Wrongful convictions and false confessions

February 13, 2019

The true crime documentary series, Making a Murderer, became a global phenomenon when it first aired three years ago featuring the case of Steven Avery and his nephew Brendan Dassey who were convicted of murdering a woman in Wisconsin.

 

Dassey was 16 at the time and his lawyers say he gave a false confession that led to his conviction.

Laura Nirider co-director of the Center on Wrongful Convictions of Youth, says false confessions, dubious interrogation tactics and wrongful convictions are a global problem.

 

 

Listen to Laura Nirider: http://www.scoop.co.nz/stories/HL1902/S00055/wrongful-convictions-and-false-confessions.htm

 

She talked to Afternoons ahead of a stop in New Zealand in March on the Inside Making a Murderer tour.

For people who haven’t seen the Netflix show, the case started about 15 years ago when a Wisconsin man, Steven Avery, was exonerated by DNA evidence of a rape he did not commit but spent 18 years in prison for.

 

Avery became a local celebrity and legislation was named after him but, two years after his release, he was charged with the murder of a young woman named Teresa Halbach.

 

Six months after Avery’s arrest, police questioned his 16-year-old nephew Brendan Dassey who was mentally limited. Dassey was accused of helping his uncle rape and murder Halbach.

 

“Brendan was questioned four times over 48 hours without a parent or lawyer present and eventually, as you can see on the tapes, agreed to adopt a story, that the police fed to him, in which he helped his uncle in this rape and murder,” Nirider tells Jesse Mulligan.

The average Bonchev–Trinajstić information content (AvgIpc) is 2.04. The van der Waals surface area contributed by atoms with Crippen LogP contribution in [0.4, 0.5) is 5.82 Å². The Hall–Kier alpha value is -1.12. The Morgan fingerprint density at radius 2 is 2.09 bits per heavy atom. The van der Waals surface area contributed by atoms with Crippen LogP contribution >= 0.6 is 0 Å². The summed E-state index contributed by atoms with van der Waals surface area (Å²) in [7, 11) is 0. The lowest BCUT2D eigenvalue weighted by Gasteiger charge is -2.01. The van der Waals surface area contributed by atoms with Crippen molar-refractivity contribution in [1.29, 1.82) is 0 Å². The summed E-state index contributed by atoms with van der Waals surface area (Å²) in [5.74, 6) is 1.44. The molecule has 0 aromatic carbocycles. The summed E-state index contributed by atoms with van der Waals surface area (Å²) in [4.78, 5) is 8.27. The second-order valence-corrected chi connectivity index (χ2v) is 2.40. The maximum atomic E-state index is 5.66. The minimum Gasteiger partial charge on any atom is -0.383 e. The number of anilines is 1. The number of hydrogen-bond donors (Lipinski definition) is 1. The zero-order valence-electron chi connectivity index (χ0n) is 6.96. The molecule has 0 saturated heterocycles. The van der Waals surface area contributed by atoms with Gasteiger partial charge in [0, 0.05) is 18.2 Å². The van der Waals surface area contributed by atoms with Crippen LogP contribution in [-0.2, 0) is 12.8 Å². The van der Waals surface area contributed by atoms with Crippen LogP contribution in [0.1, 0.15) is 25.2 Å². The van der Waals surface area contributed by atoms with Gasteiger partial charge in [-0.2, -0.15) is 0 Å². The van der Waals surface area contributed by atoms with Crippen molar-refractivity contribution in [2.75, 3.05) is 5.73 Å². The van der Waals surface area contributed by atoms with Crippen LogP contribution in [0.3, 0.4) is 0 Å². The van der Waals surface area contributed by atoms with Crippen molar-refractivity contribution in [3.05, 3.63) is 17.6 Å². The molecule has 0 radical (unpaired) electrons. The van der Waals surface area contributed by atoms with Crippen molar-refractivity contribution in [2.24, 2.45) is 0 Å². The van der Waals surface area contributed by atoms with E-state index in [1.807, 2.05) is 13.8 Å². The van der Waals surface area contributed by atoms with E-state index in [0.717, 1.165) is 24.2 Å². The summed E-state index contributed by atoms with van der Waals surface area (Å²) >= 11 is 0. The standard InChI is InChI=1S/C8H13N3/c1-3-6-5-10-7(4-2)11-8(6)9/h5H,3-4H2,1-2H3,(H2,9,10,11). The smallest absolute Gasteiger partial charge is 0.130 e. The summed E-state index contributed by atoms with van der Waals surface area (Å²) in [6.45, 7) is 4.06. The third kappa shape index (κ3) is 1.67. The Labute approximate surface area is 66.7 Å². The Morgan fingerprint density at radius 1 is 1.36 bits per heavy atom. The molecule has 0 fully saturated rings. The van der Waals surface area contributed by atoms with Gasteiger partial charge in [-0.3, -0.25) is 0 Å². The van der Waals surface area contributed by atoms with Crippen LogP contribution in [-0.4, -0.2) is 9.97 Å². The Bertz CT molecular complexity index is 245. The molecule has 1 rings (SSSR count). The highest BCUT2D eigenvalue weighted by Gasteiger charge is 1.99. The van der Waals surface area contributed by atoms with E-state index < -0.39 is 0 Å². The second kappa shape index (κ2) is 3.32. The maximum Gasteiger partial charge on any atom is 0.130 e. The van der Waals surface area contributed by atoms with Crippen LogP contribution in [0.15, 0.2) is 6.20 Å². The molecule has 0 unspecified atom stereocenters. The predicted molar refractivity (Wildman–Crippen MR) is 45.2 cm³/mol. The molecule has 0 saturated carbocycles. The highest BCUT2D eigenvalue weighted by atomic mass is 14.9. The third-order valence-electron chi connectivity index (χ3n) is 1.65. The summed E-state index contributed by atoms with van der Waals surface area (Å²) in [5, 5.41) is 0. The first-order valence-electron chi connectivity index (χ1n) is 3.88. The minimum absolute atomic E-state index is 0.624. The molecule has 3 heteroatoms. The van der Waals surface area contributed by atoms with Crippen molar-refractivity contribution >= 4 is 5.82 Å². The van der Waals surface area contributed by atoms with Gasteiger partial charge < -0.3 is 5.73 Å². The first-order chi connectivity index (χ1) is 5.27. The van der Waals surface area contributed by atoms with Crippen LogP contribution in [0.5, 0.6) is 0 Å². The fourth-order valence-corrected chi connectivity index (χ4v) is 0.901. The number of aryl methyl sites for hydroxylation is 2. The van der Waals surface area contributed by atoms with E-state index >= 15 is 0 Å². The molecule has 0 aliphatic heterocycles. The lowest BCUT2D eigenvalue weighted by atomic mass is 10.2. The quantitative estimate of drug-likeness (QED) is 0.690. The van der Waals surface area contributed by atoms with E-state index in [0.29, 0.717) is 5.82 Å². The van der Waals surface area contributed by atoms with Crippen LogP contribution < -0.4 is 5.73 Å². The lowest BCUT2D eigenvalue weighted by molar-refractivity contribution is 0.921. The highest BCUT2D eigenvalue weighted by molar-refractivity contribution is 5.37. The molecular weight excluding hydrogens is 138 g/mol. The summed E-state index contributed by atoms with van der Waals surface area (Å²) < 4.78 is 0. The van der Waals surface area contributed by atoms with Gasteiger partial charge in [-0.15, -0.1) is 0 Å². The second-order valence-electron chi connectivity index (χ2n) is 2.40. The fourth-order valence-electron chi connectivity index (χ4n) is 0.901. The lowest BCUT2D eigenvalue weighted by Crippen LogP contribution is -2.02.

Both Dassey and Avery were charged with the woman’s death and both were convicted. Dassey was sentenced to life in prison.

 

Nirider and her colleague Steve Drizen have represented Dassey since.

 

“It’s absolutely heart-breaking - for folks who remember watching Making a Murderer – I think one of the most arresting scenes is when you have Brendan trying to confess to this murder to please his interrogators and he can’t even describe how the murder happened. He has to be told how this woman was killed – she was shot in the head – and he had to be told that in order for him to be able to describe this murder correctly.”

 

Nirider was drawn to the case while she was a third year law student in a class on wrongful convictions taught by Drizin, a world-leading expert on interrogation and false confessions. Drizin was asked to get involved in the Dassey case and assigned Nirider as a colleague.

 

“That’s when my life changed. I watched those interrogation tapes that everybody else saw in Making a Murderer and I had the same reaction that the world had – that this was wrong and what can I do to stop this now.”

 

“That was it for me. I ended up joining Steve [Drizin]’s practice in Northwestern, building with him the Centre on Wrongful Convictions of Youths where we represent Brendan, and many other kids just like him who falsely confessed, and we try to exonerate folks.”

 

The Reid Technique

 

She says it might seem strange that people would falsely confess to heinous crimes like rape and murder, but “hundreds and hundreds and hundreds” of people have because of the way psychological interrogation works.

“It works by turning the world on its head by suddenly making it seem as though it’ll help you if you say you did these things. That’s how it works.”

 

 

In Brendan’s case, he was pulled aside at school by police and told that the prosecutor was going to charge him with helping his uncle in the rape and murder of Halbach, which “was a complete lie.”

 

“There was not a shred of evidence tying Brendan to this murder. But they dropped this bombshell threat on him, this 16-year-old special education student, ‘you might be facing chargers Brendan’ and they say to him, and it’s all captured on tape, ‘don’t worry. As long as you fill in the blanks, we’ll be able to help you, you’re going to be OK, you’re going to be alright, you’re going to have nothing to worry about. Just fill in this blanks for us.’